8. Be considerate of others when you are posting things. If your friend just started a new job as a Whitehouse intern, don’t start posting stuff that won’t make it past the watchdogs.
  9. Don’t discuss confidential stuff online. If you aren’t sure, err on the side of caution. Don’t be afraid to ask someone before going ahead and posting something.
  10. Be careful if you mix your personal and business online. People often make the mistake of carelessly mixing personal and business contacts. Be somewhat more conservative with your business than your personal contacts to minimize this source of potential problems.

If you like your job and don’t want to get trumped out of it, be careful how you use Facebook or one or the many tools like it. Use these above suggestions and your profile will become positively enhanced. Many employers, including the CIA, are turning to these tools as part of their recruiting arsenal. If you use them well, you might be hearing “You’re Hired.”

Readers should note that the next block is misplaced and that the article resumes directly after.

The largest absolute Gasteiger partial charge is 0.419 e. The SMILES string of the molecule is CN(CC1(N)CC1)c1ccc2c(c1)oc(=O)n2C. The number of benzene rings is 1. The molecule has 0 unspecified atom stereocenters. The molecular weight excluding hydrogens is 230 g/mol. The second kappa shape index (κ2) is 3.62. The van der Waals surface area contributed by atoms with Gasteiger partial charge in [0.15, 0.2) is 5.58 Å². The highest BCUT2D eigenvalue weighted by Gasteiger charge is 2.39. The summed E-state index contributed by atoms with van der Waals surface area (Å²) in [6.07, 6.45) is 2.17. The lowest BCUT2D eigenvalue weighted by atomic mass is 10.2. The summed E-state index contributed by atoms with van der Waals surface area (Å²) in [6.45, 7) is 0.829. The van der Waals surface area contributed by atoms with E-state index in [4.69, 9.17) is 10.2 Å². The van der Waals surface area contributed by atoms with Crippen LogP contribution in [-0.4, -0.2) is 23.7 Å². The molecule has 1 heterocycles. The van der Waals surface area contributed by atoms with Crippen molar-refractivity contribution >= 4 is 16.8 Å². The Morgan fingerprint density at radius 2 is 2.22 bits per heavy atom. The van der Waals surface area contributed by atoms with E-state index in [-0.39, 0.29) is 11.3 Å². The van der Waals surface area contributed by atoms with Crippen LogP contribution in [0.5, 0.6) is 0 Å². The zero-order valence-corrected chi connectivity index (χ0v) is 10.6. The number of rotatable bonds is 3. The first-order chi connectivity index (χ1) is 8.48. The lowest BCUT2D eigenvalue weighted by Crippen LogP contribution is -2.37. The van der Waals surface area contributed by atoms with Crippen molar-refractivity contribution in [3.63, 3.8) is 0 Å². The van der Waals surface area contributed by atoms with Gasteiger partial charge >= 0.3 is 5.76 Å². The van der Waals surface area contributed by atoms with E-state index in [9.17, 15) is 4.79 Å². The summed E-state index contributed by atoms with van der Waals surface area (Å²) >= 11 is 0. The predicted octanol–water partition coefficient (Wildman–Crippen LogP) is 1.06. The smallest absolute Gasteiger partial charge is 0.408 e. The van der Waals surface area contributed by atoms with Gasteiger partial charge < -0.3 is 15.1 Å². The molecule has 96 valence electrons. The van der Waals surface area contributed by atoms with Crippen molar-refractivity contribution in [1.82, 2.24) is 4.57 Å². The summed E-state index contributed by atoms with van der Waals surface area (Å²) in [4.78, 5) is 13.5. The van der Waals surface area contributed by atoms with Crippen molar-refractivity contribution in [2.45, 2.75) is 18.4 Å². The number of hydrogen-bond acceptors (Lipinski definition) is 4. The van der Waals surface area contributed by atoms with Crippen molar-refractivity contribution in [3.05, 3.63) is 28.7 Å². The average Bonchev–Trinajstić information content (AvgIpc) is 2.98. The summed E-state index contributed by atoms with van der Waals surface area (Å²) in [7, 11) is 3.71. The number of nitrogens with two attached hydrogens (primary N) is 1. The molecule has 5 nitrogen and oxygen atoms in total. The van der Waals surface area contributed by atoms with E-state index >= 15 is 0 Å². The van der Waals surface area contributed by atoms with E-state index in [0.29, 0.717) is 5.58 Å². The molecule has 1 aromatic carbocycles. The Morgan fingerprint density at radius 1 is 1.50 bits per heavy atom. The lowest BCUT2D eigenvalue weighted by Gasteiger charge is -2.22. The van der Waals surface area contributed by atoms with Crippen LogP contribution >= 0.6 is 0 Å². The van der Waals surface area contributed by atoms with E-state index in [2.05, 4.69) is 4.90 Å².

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If you have any war stories, tips or ideas to share, please post a comment (knowing it might end up on the front page).

Peter Paul Roosen and Tatsuya Nakagawa (Twitter Feed) are co-founders of Atomica Creative Group , a specialized strategic product marketing firm. Through leading edge insight and research, sound strategic planning and effective project management, Atomica helps companies achieve greater success in bringing new products to market and in improving their existing businesses. They have co-authored Overcoming Inventoritis: The Silent Killer of Innovation now available.

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Last Updated on August 16, 2018